25 November, 2012

 

Legal News & Analysis – Asia Pacific – Hong Kong – Regulatory & Compliance

 

On 27 March 2012, the US Congress passed the Jumpstart Our Business Startups Act (JOBS Act), which, among other things, relaxes the general solicitation and general advertising prohibition under Rule 506 of the Securities Act of 1933. On 29 August 2012, the SEC proposed rule changes that would eliminate the prohibition against general solicitation and general advertising in certain Rule 506 offerings. The parallel provisions of Rule 144A would also be amended.

 

By way of background, Section 4(a)(2) of the 1933 Act exempts transactions from the registration requirement under Section 5 of the 1933 Act by an issuer that is not involved in any public offering. Rule 506 of Regulation D under the 1933 Act is a non-exclusive safe harbor whereby an issuer that meets the Rule 506 conditions will be deemed to fall under the Section 4(a)(2) exemption. Under Rule 506, an issuer generally may offer and sell securities to an unlimited number of US persons who are "accredited investors," so long as the issuer does not use any form of general solicitation or general advertising in the US.

 

Proposed Rule 506(c) would eliminate the condition that no general solicitation or general advertising be used in a Rule 506(c) offering, so long as the securities sold thereunder were only sold to accredited investors (or persons who the issuer has reason to believe are accredited investors). Further, issuers would be required to "take reasonable steps to verify" that the purchasers are accredited investors. The proposed rule would implement a flexible standard for these "reasonable steps" that depends on the particular facts and circumstances of each offering. In the proposing release, the SEC indicated that some factors to consider in determining what reasonable steps would be are the nature of the purchaser and the type of accredited investor that the purchaser claims to be, the amount and type of information that the issuer has about the purchaser, and the nature of the offering (e.g., solicitation, terms and minimum investment). Note that the SEC has stated that exclusive reliance on subscriber responses in a fund application form would not be adequate verification.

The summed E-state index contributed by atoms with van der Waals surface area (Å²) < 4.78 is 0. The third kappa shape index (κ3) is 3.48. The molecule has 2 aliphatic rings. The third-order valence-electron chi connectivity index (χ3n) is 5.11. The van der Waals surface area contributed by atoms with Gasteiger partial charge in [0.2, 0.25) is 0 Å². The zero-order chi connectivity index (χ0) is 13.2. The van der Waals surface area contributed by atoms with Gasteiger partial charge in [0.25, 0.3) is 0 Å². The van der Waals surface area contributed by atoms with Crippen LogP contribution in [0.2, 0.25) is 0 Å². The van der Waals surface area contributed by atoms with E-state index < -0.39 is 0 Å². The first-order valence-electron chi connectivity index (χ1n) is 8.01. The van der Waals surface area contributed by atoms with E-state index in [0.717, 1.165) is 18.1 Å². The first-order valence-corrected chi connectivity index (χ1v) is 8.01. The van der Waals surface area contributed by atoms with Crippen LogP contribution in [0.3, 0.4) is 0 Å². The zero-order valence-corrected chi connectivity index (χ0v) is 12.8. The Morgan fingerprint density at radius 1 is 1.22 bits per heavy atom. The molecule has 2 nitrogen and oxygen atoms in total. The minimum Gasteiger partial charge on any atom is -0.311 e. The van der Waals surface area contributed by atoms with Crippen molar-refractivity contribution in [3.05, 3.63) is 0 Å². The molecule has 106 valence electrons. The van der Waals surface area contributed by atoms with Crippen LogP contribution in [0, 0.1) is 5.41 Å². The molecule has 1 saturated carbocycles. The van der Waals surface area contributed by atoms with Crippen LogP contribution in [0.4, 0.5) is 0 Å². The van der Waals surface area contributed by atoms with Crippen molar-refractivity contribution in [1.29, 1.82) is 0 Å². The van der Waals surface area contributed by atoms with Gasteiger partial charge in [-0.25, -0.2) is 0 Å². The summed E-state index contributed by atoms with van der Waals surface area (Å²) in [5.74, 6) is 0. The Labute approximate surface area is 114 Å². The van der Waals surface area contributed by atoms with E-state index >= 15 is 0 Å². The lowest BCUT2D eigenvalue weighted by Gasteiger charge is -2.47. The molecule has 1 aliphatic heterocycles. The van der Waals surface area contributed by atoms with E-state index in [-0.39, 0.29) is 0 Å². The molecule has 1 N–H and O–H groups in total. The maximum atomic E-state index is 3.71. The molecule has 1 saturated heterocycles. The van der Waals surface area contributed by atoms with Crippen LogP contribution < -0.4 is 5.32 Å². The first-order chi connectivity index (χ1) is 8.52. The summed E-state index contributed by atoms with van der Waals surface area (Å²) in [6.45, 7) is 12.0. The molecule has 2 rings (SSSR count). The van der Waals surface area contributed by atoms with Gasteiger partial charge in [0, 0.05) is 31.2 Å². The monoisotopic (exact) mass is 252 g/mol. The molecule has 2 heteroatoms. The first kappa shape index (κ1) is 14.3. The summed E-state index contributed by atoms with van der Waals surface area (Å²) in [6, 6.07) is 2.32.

In the proposing release, the SEC made it clear that the removal of the general solicitation and general advertising prohibition would apply to private funds that rely on the Section 3(c)(1) or 3(c)(7) exemptions under the Investment Company Act for sales to US persons. In addition, with respect to concurrent US offerings (relying on 4(a)(2) and/or Regulation D) and non-US offerings (relying on Regulation S, which exempts offshore transactions where no directed selling efforts take place in the US), the SEC stated that Regulation S offerings will continue to not be integrated with domestic offerings. Thus, the use of general solicitation or general advertisement in the US under Rule 506(c) will not count as "directed selling efforts" that could otherwise disqualify the concurrent sale of securities outside of the US in reliance on Regulations

 

If implemented as proposed, the amendment to Rules 506 could substantially broaden the range of securities for which there is publicly available information. Hedge funds and other private funds would be able to market fund interests on websites, in print ads and on television, so long as the interests were only sold to US persons reasonably believed to be accredited investors.

 

 

 

For further information, please contact:

 

Ethan Johnson, Deacons

ejohnson@morganlewis.com

 

John O’Brien, Deacons

jobrien@morganlewis.com

Leave a Reply

You must be logged in to post a comment.